My Perfect Adventure
If there were a prize for the world’s most bizarre resume, British adventurer Bear Grylls might take the cake. As the star of Discovery Channel’s Man vs. Wild, a survival show that had him battling some of nature’s roughest environments, Grylls can proudly list past work experiences such as sleeping inside a dead camel for warmth; fashioning a toboggan out of a yak he skinned; spending a night up a tree with ants, bees and orangutans; drinking his own urine to stay hydrated; and swimming in a river with nearby alligators. And that’s just getting started.
Grylls was raised an adventurer. He learned to mountain climb when he was eight years old and reached the top of Everest when he was 23, one of the youngest Britons ever to do so. (That feat came less than two years after breaking his back in a parachuting accident while serving with the British Army.) And although the 38-year-old has stopped filming new episodes for Man vs. Wild, he’s still keeping plenty busy, with a new TV series, Get Out Alive, for NBC and a new film in the works. Other job duties include promoting his autobiography and his Survival Guide for Life, set for release in the United States next spring; leading the U.K.’s Scout Association after taking over as the youngest ever Chief Scout; and developing his gear and clothing lines, iPhone apps, and even a survival training school.
Here the adrenaline junkie tells us about a naked swim in Siberia that was almost too much to handle, his initial apprehension about entering the world of television, and his recovery from a broken back to climb the world’s tallest mountain.
Describe your perfect day, from dawn 'til dusk. Where would you be, who would you meet, and what would you do?
I’d spend the day on our little Welsh island hideaway; it’s about 20 acres, a few miles offshore into the Irish Sea, surrounded by amazing mountain views, our islands sea cliffs, seals and frequent dolphin visitor friends. The island has great caves that my three boys love to have me take them exploring in. The day would consist of a workout to start, hill runs up to the lighthouse and pull-ups on the scaffolding bars over the big cave, and then the rest of the day would be a mix of swimming, climbing and maybe a paraglide off the top, too. This would all be nicely intermixed with a barbeque and a sun snooze in the heather!. There’d be sun downer wine on the cliff tops with Shara, my wife, before bed (I’d probably be exhausted). Days never quite work out like this, but that’s my ideal—you did ask!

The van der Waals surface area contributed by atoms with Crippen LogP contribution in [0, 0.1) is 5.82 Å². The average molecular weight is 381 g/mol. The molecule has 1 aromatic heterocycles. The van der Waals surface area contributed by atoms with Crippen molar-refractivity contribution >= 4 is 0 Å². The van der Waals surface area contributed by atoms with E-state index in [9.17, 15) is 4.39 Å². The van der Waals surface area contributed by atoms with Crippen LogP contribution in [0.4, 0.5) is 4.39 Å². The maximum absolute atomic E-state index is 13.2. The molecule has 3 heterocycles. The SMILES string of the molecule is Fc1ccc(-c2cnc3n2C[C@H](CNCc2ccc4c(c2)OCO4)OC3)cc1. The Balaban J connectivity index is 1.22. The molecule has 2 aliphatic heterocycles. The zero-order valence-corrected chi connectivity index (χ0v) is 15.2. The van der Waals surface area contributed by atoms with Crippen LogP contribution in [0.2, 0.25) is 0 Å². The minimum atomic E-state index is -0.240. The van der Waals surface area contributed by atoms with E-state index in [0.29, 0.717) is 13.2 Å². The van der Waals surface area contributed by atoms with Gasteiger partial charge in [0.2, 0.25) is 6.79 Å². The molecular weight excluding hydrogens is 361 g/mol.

If you could travel somewhere you've never been, where would you go and why?
The Antarctic Peninsula in a rib. I’ve lead a team to the Antarctic mainland but never to the peninsula, which sounds amazing, with the many islands, coves, mountains, and penguins. The Nordenskjold coast is riddled with these islands and many unclimbed peaks, which are all ripe for adventure, from paragliding and first ascents to epic kayak crossings.
Where is the best place you've ever visited? What made it so special?
Siberia in winter—the conditions there force cultures to work together or die, and that brings with it a special understanding of wilderness. I was there a few years ago to film several episodes of Man vs. Wild, and in the winter it proved to be a tough wilderness. It was rarely warmer than -35 degrees, so cold that pee freezes almost as it hits the ice. I remember having to swim naked across this river one day (naked, so I could keep my clothes dry in my pack) and I almost didn’t make it out the other side. There’s a haunting silence to the place, and the scale of the infamous Taiga forest is incredible, with vast, snow-covered dense trees and epic mountains. It’s humbling place to survive.
If you could have lunch with any adventurer, explorer, or athlete, who would it be and why?
Roger Federer, who I admire hugely for the way he lives and plays. He has proven to be the greatest player ever to live, yet he values home, his family, and his privacy hugely. Whenever we’ve hung out, he’s always fun to be with and is the first to laugh at himself, which in my mind is the true mark of a champion in life and not just sport.
What's something you can't travel without? And why do you need it?
A sense of humor for when “stuff” happens.